As I am sure you have noted, I do my best to shy away from tutorials and how-to’s. The internet is full of these, most of them of a higher caliber than I care to dedicate myself to. This is especially true for Kombucha brewing. So, instead of walking you through the entire process, I’m going to allow you a gander at my set-up and throw in a sprinkling of information regarding the brewing process.
I fell in love with Kombucha when it was introduced to me a few years ago. A friend and I hit up a health food store in midtown Kansas City. She says to me: “Hey, try this tea, it’s filled with good stuff”. I trust her. I tried it, and oh my. The tart. The bite. The fizz. The flavorful fruity pairings. Hooked. Pricey, this stuff is. But so refreshing. After dabbling in a bottle here and there, I decided this year to take the plunge into home brewing my own Kombucha.
Agreeing with my intentions, the universe delivered a free scoby into my hands. After purchasing my brew jar, cheese cloth, and collecting bottles for storage, a trip to a farm in Fort Scott, Kansas yielded me my very first scoby. I intended to purchase a scoby (we’ll get to terms, fret not) the following day from a reputable seller online. However, the woman running this farm (with 6 children, no less) happened to brew Kombucha. Michael and I left the farm that day with five pounds of pastured beef, two pounds of raw butter, and one lively and lovely scoby.
Kombucha is a fermented tea beverage. Under the utmost sterile conditions, one brews tea, sweetens it, brings it to room temperature, and drops in one scoby, adding a cup of already fermented tea (called “starter tea”) per gallon of tea being brewed. Ratios are important. You can learn about the entire process, beginning to end, at this website. Sometimes referred to as a mushroom, a scoby is not a fungus at all. The scoby is the vehicle for fermentation in this beverage. SCOBY is actually an acronym for symbiotic culture of yeast and bacteria. The yeast turns the sugar into alcohol, the bacteria ferments the alcohol. The bacteria is also responsible for increasing the acidity of the brew, inhibiting any harmful bacteria from growing in the batch. Sterility is important in the brewing process due to the delicate bacterial balance of the scoby.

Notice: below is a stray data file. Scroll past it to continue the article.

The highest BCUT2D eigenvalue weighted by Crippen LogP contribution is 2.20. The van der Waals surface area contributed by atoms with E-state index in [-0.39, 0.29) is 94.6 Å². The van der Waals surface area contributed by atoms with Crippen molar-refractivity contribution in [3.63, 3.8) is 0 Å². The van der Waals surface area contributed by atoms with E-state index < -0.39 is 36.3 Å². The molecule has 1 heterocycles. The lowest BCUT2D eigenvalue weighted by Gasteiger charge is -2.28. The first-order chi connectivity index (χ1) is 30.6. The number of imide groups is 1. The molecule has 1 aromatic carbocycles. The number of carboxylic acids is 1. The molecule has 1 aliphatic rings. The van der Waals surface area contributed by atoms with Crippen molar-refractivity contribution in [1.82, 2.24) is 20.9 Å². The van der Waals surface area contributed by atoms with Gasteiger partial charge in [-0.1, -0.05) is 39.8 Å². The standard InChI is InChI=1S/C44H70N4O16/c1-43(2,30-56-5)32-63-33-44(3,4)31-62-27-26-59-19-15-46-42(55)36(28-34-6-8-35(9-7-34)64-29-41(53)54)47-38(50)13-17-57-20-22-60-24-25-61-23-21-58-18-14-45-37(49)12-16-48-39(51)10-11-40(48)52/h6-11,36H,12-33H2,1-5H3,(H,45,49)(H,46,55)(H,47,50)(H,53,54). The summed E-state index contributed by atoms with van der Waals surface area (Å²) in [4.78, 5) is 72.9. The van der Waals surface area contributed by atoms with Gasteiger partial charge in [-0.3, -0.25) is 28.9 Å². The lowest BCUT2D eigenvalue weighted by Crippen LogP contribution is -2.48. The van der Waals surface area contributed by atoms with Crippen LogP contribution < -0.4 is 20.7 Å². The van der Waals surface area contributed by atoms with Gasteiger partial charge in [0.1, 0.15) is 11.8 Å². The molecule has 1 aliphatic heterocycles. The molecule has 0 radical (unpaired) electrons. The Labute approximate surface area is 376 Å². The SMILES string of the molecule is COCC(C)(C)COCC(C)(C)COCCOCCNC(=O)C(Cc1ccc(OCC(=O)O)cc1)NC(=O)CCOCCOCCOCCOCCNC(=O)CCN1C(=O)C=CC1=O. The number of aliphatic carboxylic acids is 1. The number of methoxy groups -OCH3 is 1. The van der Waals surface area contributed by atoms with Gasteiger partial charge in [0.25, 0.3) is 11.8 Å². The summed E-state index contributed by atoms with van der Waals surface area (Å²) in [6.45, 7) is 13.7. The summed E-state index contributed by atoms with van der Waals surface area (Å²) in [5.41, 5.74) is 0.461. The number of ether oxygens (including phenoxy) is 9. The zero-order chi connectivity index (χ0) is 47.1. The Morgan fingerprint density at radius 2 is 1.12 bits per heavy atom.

We brew in two gallon batches. We usually allow the tea to ferment for about two weeks, where upon we undertake bottling and a second fermentation at room temperature. Leaving the tea at room temperature after it has been bottled increases the effervescence of the beverage. We are big fans of the fizz around here. We also flavor our teas with dried herbs, fresh fruits, juices, and ginger. This batch we tried some new fruit flavorings. Mango, strawberry, blueberry, strawberry lemon, and strawberry mango. I am way excited to taste the mango.
This is our two gallon vat of tea that has been sitting at room temperature for two weeks. The scummy top floater is a new scoby. Each batch yields the production of a new scoby. Which makes it necessary to keep on hand a “scoby hotel”, or a place to store scobies when not in use. We find it useful to keep the extras. We like to give them away to share the brewing love. We’ve also discovered that it is vital to have a few healthy extras on hand should a batch go bad. A tip: don’t store your brewing tea in the kitchen. We lost a batch to mold this way.
This is our scoby hotel. There are currently three scobies floating about this mason jar. The bubbles are part of the process. They are a sure sign that good things are happening. We’ve kept an eye out for bubbles in the making of our Kimchi and sauerkraut. It is a reassuring tipping point when the bubbles come out in your fermented goods. Here is a shot of the bubbles trapped under the scoby in the large vat we just bottled:
It reminds me of bubbles trapped under ice. I am also very fond of the murky honey-colored quality the tea takes on as it brews.
Here are a few shots from our bottling today:
Michael undertakes all of the sterilizing involved. We use boiling water and vinegar for the bottles and tools. Then work surfaces get scrubbed. I generally do flavoring prep, scoby handling, and bottling. We will start a new batch of tea today, which will take another two weeks. Coincidentally it takes us about two weeks to go through two gallons of tea, so it works out perfectly.
Writing today from a very soggy Kansas,